Destiny: too big to fail
Eerily similar previews for Bungie and Activision’s new multiplayer shooter appeared online yesterday evening. Destiny’s reveal was light on footage, short on details but long on promise and threat. Our visit to Bungie’s Bellevue studio was a glimpse into how games will be made in the next generation and beyond – not as games but as brands, as destinations, as hobbies in themselves; each one the only game you’ll ever need.
Both Bungie and Activision joked that Destiny was among the industry’s worst-kept secrets and writer Joe Staten spoke openly about the Activision/Bungie contract which surfaced during the Zampella/West court case last year. Even then it was a contract detailing the most ambitious game series imaginable – a decade’s worth of content signed up and paid for years in advance, and a brand designed from the ground up to be too big to fail.
It used to be that Hollywood and the games industry would make a piece of media – The Matrix, Halo, Call of Duty – and be so surprised by the title’s success they would leap into action and build a whole world of spin-offs and sequels. Halo was a game, not a series; the Haloverse came later, but Destiny is pre-built to last a decade – four biennial games, four DLC expansions – each game a ‘book’ in the Destiny story and each book containing multiple chapters which will expand as new missions and maps unlock in the weeks and months after release.
As you walk across Destiny’s version of our solar system – a terraformed Venus, the lost cities of Mars, the frozen wastes of Titan, the ruins of old Earth cities – you’ll travel in a six-person party across games hosted by other players, each playing with parties of their own. As you fight the creatures who have stolen humanity’s homelands, those strangers will cross into your world where they’ll stand and fight alongside you and your friends or perhaps just move on to someone else’s world. It’s part Halo, part Borderlands, part Journey, as millions – Activision would hope – of players make themselves a part of your game and help or hinder, whether you like it or not.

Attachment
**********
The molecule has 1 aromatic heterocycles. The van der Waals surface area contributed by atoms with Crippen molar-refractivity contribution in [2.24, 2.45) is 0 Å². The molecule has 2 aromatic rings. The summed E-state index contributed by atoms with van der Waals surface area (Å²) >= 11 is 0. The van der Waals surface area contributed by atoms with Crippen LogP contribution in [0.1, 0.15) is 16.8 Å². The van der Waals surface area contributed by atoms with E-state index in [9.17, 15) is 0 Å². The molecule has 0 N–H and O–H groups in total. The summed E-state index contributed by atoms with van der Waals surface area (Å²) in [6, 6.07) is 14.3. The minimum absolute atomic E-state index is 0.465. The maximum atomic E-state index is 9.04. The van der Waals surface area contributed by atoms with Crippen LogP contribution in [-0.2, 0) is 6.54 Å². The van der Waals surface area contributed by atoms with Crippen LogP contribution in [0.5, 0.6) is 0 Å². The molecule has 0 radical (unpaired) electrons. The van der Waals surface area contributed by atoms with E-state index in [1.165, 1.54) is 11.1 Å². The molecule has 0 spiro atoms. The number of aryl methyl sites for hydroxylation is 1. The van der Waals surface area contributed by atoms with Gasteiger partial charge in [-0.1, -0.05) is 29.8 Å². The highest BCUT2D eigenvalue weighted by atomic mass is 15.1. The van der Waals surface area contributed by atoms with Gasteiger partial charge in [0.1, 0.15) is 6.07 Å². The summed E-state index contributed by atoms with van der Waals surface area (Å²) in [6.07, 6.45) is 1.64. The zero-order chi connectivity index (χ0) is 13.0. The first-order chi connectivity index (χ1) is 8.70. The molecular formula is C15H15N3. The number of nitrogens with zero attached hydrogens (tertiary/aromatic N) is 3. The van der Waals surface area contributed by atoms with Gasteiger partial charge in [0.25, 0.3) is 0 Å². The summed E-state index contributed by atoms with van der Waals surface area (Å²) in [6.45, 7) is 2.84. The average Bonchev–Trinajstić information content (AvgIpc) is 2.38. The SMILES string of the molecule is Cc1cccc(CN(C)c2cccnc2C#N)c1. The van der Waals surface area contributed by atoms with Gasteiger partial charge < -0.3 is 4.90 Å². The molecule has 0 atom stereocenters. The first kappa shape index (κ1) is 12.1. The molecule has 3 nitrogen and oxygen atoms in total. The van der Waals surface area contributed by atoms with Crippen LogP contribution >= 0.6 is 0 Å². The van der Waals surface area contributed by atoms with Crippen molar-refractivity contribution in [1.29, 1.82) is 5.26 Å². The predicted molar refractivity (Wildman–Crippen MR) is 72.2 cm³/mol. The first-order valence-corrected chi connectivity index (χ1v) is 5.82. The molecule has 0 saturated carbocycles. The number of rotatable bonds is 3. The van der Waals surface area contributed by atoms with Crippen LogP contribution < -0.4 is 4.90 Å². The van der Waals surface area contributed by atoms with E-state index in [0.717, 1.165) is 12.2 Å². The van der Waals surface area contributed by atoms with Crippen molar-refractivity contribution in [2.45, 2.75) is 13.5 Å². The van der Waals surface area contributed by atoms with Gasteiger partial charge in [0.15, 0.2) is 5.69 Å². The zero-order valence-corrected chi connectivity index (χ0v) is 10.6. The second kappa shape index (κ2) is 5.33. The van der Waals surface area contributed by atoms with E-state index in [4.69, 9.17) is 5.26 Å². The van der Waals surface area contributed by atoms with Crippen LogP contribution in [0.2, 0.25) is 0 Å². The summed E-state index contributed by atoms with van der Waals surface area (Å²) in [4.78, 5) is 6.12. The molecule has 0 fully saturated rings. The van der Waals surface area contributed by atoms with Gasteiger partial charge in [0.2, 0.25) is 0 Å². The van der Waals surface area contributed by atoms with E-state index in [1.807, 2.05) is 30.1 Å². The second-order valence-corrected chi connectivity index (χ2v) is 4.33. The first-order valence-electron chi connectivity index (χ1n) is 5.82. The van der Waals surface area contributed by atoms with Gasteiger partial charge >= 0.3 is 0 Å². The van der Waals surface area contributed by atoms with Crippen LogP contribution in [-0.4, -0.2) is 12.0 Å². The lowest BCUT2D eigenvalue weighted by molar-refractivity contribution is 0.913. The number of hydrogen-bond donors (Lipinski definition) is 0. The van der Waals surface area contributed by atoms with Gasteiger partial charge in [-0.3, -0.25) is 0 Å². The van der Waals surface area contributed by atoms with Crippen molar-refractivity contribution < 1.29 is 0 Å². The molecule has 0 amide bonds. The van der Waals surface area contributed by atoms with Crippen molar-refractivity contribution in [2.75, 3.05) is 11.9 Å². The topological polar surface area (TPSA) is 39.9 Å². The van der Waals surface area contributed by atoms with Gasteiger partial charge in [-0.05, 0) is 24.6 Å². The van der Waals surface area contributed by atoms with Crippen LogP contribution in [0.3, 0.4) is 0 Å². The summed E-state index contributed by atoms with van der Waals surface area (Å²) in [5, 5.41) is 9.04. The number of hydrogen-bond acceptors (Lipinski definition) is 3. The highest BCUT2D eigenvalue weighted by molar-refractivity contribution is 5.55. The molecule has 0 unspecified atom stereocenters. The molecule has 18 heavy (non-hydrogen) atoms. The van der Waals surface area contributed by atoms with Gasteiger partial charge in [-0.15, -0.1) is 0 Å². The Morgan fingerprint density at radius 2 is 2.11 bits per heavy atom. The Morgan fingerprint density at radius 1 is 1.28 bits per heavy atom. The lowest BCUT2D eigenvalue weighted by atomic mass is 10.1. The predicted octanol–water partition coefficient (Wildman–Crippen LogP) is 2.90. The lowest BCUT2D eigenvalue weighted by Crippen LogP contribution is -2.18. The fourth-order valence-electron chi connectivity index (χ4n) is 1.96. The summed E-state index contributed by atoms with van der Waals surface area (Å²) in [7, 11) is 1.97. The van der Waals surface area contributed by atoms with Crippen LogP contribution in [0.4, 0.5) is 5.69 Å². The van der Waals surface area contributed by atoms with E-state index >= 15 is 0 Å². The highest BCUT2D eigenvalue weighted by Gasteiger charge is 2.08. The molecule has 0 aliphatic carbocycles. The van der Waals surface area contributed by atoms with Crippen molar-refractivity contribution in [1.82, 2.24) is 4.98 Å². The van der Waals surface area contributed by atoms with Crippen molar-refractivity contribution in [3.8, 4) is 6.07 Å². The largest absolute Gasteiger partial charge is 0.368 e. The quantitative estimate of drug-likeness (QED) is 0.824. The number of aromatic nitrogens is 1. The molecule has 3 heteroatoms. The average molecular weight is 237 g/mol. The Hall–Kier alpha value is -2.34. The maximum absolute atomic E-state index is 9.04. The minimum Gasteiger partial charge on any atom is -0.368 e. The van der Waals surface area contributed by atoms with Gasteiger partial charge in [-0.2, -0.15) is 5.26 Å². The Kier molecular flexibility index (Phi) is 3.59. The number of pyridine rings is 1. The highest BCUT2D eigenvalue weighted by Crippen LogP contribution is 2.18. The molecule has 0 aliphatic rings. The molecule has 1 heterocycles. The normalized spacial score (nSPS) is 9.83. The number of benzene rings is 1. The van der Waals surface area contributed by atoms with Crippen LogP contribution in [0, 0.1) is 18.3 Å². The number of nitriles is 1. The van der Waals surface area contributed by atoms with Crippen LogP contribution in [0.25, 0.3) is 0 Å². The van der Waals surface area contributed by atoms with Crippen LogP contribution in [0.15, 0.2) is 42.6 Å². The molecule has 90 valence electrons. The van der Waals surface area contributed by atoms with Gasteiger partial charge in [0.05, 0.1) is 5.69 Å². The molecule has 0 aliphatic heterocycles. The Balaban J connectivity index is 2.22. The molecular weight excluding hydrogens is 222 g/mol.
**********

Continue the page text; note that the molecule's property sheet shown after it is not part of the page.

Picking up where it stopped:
This was the message every journalist took home to their blogs and magazines because Destiny’s reveal was carefully measured – features outlined, detail obfuscated. As writers from around the world asked questions, over and over Bungie’s Jason Jones and Activision’s Eric Hirschberg declined to answer. Mission structure? No comment. A levelling system? No comment. An open world? No comment. Space flight? No comment. A release date? No comment. Can players take control of matchmaking? No comment. “Finally, one we can answer!” joked Hirschberg, seven minutes into the press conference after one journalist asked if Destiny would even appear on 360 and PS3. “Yes,” was the response, one of very few straight answers spoken in Bungie’s studio on Valentine’s Day.
Destiny’s reveal was conducted on Bungie’s terms, and why not? This is how things are done when you’re building the next ten years of your business – not one word misspoken, not one feature announced too early, not one mistake which could send share prices plummeting. Destiny is too big to fail, but more importantly it’s too big to be allowed to fail. There’s ten years, three hundred and fifty jobs, and four hundred and fifty million dollars at stake. How many developers have ever carried such a burden?
Read Edge’s full feature on Destiny’s reveal in Edge 252, on shelves March 14.